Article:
– How will theological discernment and accountability happen?

International effects

One recommendation that generated much discussion in all the area churches is a major change in how MC Canada would sustain international mission partnerships.

The FDTF recommendation includes moving the global Witness program to a focus on short-term ministry: “We envision a shift toward more local and domestic witness/service, and toward more collaborative, shorter-term international assignments in response to invitations from global partners.”

As the FDTF explains: “The proposal is that congregations would be members of a regional body only, with the regional bodies covenanting together on nationwide and international missions, as well as common program strategies and support services.

“The new structure invites congregations to engage more closely with the work of the larger church, and for the larger church to engage more closely with congregations.”

In response, all 24 MC Canada Witness workers around the world sent a letter to the task force and MC Canada, noting they had not been consulted on the changes.

Further, they questioned the value of shorter-term relationships in overseas settings: “Short-term assignments, although they might be formative for the one who is sent, can be a drain on relationships and partnerships in the host culture.”

In the letter, Witness workers said they felt that the proposals regarding international engagement were short-sighted and “will perpetuate precisely the practices of colonialism and violence that we do not want to perpetuate.”

Local-national divide

An open letter on the FDTF report by a group of nine younger pastors from each of the five area churches in Canadian Mennonite stated: “We sense a growing divide between the local congregation and our national church.”

The pastors questioned whether all voices in the church had been heard and whether adequate time had been allotted to consider all the FDTF recommendations: “We confess some uneasiness and an inability to clearly see the vision and processes of our national body. We call for greater care, attention and clarity to be given to these questions.”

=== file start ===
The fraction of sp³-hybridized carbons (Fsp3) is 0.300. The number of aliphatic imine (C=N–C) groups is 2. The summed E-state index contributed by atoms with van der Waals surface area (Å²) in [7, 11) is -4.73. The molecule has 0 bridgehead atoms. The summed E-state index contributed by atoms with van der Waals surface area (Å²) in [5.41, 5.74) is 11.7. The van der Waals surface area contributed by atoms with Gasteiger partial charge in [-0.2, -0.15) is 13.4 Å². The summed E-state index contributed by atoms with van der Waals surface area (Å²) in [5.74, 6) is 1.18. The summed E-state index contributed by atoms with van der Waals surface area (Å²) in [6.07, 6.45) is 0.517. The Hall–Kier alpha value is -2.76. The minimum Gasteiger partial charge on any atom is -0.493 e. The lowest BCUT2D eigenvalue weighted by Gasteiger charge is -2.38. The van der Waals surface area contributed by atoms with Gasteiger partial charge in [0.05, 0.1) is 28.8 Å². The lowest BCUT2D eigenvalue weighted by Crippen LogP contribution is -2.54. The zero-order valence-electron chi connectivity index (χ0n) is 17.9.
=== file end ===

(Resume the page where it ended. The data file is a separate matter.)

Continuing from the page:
MC Canada’s General Board has considered the “robust conversation” surrounding the report and the core concerns raised and has addressed some of those concerns in an addendum.

“We believe it points to directions that will strengthen our identity and capacity as an Anabaptist Mennonite church in Canada to be a healthy, spiritually vital part of the worldwide body of Christ at this time in history,” the board said.

These and other questions will be discussed July 8 at the assembly, with a vote on the FDTF report the next day. If the delegate body votes “yes,” MC Canada and area church leaders anticipate a transition time of up to two years to implement the restructuring.


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  • Conrad Ermle

    It might be time to “close up shop” at the Canadian national office since they no longer seem to speak for the people in the pews. It was a good run, but times have changed and the strength of the church is now local, and many of the local churches are very strong. – Conrad Ermle